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This Online Class Teaches How To Write Inclusive Games

This Online Class Teaches How To Write Inclusive Games

Gaming is growing by leaps and bounds, and as it does so, it is becoming more diverse and inclusive. While this growing market presents designers and writers with opportunity, it also presents challenges. Writing unfamiliar settings and characters can be a challenge to good writing and good design. British writers attempting to sound American immediately comes to mind as an example of the difficulty of writing the other. And witness the difficulty of Hollywood actors trying to properly do a Boston accent for a mainstream example.

Despite these challenges, writing inclusive games is worth it because it presents an economic opportunity to expand your game’s player base. But how do you respectfully write your game about Japanese-Americans in 1940s internment camps secretly building mecha if you’re a white male born in 1995? It does present difficulties of imagination and representation.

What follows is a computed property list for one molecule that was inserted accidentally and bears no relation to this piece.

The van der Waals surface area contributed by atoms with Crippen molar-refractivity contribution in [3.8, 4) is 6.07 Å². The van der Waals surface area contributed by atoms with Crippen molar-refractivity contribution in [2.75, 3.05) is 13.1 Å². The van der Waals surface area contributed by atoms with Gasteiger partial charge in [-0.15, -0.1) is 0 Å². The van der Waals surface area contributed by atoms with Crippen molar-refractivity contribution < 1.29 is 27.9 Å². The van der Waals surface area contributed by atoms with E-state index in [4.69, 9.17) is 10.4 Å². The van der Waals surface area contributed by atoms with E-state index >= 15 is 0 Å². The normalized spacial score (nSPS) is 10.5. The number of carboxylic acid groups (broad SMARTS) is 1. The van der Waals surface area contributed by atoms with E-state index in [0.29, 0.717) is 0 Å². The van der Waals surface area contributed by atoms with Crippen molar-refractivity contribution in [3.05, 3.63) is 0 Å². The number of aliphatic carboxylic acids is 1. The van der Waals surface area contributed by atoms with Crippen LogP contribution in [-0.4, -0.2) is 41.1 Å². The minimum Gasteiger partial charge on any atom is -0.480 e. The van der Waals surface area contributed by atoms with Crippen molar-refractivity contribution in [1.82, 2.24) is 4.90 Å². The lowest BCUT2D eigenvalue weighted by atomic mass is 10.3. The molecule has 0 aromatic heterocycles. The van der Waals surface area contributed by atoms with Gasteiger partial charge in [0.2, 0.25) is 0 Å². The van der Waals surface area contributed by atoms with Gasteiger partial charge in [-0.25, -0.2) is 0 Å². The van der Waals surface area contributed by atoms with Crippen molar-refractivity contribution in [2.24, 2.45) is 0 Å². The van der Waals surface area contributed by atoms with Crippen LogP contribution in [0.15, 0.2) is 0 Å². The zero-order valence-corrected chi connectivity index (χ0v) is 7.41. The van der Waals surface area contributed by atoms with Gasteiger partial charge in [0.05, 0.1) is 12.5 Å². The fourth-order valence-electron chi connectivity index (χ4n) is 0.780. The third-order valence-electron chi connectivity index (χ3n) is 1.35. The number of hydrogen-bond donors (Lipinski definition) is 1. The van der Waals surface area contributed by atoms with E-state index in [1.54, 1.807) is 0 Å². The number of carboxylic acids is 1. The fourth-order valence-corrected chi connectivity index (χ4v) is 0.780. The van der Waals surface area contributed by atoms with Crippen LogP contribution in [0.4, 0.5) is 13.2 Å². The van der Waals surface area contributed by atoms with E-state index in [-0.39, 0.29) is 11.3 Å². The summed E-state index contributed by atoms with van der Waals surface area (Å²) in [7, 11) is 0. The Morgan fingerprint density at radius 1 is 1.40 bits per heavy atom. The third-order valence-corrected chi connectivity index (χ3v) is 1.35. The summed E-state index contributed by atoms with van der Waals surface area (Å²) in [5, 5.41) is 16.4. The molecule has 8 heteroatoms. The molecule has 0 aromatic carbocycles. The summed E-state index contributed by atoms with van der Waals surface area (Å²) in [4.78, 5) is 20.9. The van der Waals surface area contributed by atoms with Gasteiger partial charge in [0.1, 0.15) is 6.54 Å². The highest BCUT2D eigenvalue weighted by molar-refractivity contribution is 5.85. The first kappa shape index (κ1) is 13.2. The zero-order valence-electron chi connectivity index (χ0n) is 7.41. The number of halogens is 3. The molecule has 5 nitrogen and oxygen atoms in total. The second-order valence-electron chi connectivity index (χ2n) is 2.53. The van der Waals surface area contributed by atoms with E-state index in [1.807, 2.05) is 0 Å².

Medium-HeadshotGame design maven Monica Valentinelli, wanting to support the desire to create more inclusive and representative games created a solution for such a conundrum. Valentinelli is teaching an online class entitled “Writing Inclusive Games: Writing the Other Sans Fail” which will teach how to write games which reach out in terms of setting, game design, and character while helping creators realize how to do so respectfully. The class aims to teach writers who are, “Worried they’ll present a character wrong, offend players for their effort, get harassed or be fired for speaking up, some game writers opt to take the safe route instead.”

Valentinelli was a GenCon Guest of Honor in 2016, and has worked on role-playing games for Onyx Path Publishing, Margaret Weis Games, Steve Jackson Games, and Crafty Games.

Looking to expand the audience for your game by including women, minorities, but leery of zigging when you should have zagged? Then “Writing Inclusive Games” is for you.

What are your favorite examples of games with diversity? Let us know in the comments!

Feature image courtesy Robert Freiberger under the Creative Commons License

Blog Image Credit: Monica Valentinelli (BooksOfM)

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